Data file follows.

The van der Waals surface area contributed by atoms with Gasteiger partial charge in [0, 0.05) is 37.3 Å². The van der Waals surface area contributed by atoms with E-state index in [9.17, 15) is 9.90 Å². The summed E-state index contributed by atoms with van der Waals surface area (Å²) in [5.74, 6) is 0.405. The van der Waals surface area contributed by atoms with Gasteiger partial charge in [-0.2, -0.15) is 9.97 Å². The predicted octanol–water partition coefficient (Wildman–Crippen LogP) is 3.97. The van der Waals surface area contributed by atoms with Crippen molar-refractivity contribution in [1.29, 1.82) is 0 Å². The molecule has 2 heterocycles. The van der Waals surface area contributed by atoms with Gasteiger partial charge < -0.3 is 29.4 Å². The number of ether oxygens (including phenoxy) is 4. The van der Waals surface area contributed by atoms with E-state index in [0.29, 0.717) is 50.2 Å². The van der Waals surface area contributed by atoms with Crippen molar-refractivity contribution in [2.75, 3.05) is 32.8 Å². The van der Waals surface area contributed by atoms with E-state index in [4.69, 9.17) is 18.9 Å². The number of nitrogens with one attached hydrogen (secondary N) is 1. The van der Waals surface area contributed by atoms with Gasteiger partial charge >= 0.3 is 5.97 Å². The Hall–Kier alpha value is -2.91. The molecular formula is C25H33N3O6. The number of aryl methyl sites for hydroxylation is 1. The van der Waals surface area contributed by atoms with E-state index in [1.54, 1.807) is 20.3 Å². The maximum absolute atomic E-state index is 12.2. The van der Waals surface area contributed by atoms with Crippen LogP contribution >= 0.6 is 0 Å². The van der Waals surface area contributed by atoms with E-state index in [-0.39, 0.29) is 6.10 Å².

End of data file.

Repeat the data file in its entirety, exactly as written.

The van der Waals surface area contributed by atoms with Gasteiger partial charge in [0, 0.05) is 37.3 Å². The van der Waals surface area contributed by atoms with E-state index in [9.17, 15) is 9.90 Å². The summed E-state index contributed by atoms with van der Waals surface area (Å²) in [5.74, 6) is 0.405. The van der Waals surface area contributed by atoms with Gasteiger partial charge in [-0.2, -0.15) is 9.97 Å². The predicted octanol–water partition coefficient (Wildman–Crippen LogP) is 3.97. The van der Waals surface area contributed by atoms with Crippen molar-refractivity contribution in [1.29, 1.82) is 0 Å². The molecule has 2 heterocycles. The van der Waals surface area contributed by atoms with Gasteiger partial charge < -0.3 is 29.4 Å². The number of ether oxygens (including phenoxy) is 4. The van der Waals surface area contributed by atoms with E-state index in [0.29, 0.717) is 50.2 Å². The van der Waals surface area contributed by atoms with Crippen molar-refractivity contribution in [2.75, 3.05) is 32.8 Å². The van der Waals surface area contributed by atoms with E-state index in [4.69, 9.17) is 18.9 Å². The number of nitrogens with one attached hydrogen (secondary N) is 1. The van der Waals surface area contributed by atoms with Gasteiger partial charge >= 0.3 is 5.97 Å². The Hall–Kier alpha value is -2.91. The molecular formula is C25H33N3O6. The number of aryl methyl sites for hydroxylation is 1. The van der Waals surface area contributed by atoms with E-state index in [1.54, 1.807) is 20.3 Å². The maximum absolute atomic E-state index is 12.2. The van der Waals surface area contributed by atoms with Crippen LogP contribution >= 0.6 is 0 Å². The van der Waals surface area contributed by atoms with E-state index in [-0.39, 0.29) is 6.10 Å².